Complaint to Charity Commission
I am writing to you in connection with the Game and Wildlife Conservation Trust (GWCT – charity number 1112023). There are several significant issues about the charity that concern me, and given their volume, I thought it best to make a complaint.
I was recently considering making a donation to the Game and Wildlife Conservation Trust, using their website, and I was concerned when I was unable to discover what percentage of my donation would be spent on the cause.
When I managed to track down a copy of their report and accounts, I was shocked to see that the charity spends £2.7m on raising funds, but only generates £7.1m, which seems a very low proportion. Perhaps this is why they are so reluctant to make a solicitation statement on their website. I feel these are two issues that the Charity Commission should look into.
When I found a link on the GWCT website that appeared to lead to their accounts the sum total of the information provided was: “In 2013 the Trust had a total income of £7.09 million, representing a 5.6% increase compared with 2012, and the Trust spends £4 million of its total expenditure on its charitable activities. Expenditure on research again exceeeded (sic) £3.5 million.”
I suppose it is for the charity to decide how to spend their funds, but if more than £3.5m is spent on research, that appears to leave less than £0.5m for all their other charitable objects: is education of the public, the conservation of biological diversity, the provision of natural habitats and the maintenance of species really so much cheaper/less important than research? Maybe GWCT have forgotten something. This is my third area of complaint.
It is concerning that the charity’s report and accounts are not published on their website. I believe that accountability and transparency are hallmarks of an effective charity so this particular omission is a significant cause of concern to me, as I am sure it will be to you (Issue 4).
The charity also does not appear to have a complaints process – not one I could find on their website at least: another black mark for me when it comes to accountability. Again, I feel this should be investigated (Issue five).
As you will no doubt have gathered, this has made me think twice about giving them my financial support. Perhaps they don’t need it though: when I looked at the accounts it seemed from my basic understanding that their financial reserves were significantly higher than their target figure, but I can’t seem to find out why – should the Commission look into this too, perhaps (Issue six)?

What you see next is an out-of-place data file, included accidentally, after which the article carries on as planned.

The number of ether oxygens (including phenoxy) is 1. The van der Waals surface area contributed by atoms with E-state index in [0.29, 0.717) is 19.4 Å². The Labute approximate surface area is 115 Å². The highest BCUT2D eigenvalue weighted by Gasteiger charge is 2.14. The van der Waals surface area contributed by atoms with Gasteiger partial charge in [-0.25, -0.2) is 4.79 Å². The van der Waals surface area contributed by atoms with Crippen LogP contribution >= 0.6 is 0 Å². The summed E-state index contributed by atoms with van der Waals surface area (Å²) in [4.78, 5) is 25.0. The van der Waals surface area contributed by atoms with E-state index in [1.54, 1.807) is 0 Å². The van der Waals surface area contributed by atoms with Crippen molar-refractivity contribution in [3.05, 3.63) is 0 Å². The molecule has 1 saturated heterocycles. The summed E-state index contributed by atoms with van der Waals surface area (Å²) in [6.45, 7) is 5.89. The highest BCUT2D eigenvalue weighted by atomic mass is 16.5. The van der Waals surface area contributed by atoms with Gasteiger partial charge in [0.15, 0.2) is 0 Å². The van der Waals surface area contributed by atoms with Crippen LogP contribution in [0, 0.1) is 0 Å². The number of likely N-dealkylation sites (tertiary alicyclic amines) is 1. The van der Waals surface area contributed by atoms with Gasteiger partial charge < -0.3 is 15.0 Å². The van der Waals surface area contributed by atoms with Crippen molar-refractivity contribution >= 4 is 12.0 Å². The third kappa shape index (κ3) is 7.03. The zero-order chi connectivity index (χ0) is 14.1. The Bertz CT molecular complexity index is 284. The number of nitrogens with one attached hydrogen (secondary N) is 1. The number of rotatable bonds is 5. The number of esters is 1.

Maybe they are awash with money? I cannot find out from their website roughly how much they pay their Chief Executive – I thought that remuneration information was supposed to be available within three clicks of the charity’s homepage (Issue seven).
In fact, the more I looked at the available information, the more concerned I was. For example, although GWCT’s charitable objects include research into game and other wildlife, I couldn’t work out what proportion of their resources is expended on non-game activities – although, to me, it didn’t look very high (Issue eight).
Much of their research appears to be privately funded, but I couldn’t work out what their procedures were for avoiding conflicts of interest, and for declaring related party transactions, and this doesn’t feel right to me as a potential donor (Issues nine and ten).
With this in mind, I was more than a little disturbed when I considered how their activities could really be for the public benefit, and merit the trust that the public puts in them (not to mention the financial benefits derived from charitable status)(Issue eleven).
Thinking in more detail about public benefit, I was taken aback to see in their Annual Review 2013 that:
‘Over the decades, our scientists have developed beetle banks, conservation headlands, medicated grit and new types of traps and snares’. Is it really in the public interest to cover our countryside with Flubendazole and Fenbendazole? What I read here certainly made me concerned about this. Given that the dangers of lead shot to wildlife and people have been known, through careful research, for many years I was surprised that this issue receives scant treatment on the GWCT website despite being the subject of a government sponsored working group on which GWCT have been represented. Is the GWCT research really for the public good or is it for the benefit of the British shooting industry(Issue twelve)?
You will see from Twitter that I sometimes get into debates with one of the Directors of GWCT, for example here. What worries me, though, is that someone so closely identified with GWCT, and in fact in charge of much of their public facing activity, does seem from time to time to be using highly emotive, potentially provocative language, without a supporting factual framework, whereas I thought that charities were required to take special care in this area, and that the Commission had said so in guidance back in 2008 (Issue thirteen).
Since I held back from making a donation, I don’t know what their supporter marketing material might say, but this lack of awareness of your regulation and guidance worries me (Issue fourteen).
I realise that with such a lot of issues, it may be some time before you are able fully to investigate them all, but I do hope, as a matter of public interest, it will be possible to get to the bottom of it all.
The Charity Commission can be contacted with extreme difficulty, because the GOV.UK website is so awful, and acts as a barrier to communication between citizens and government bodies. You could phone the Helpline and say that you support this complaint if you do 0300 066 9197.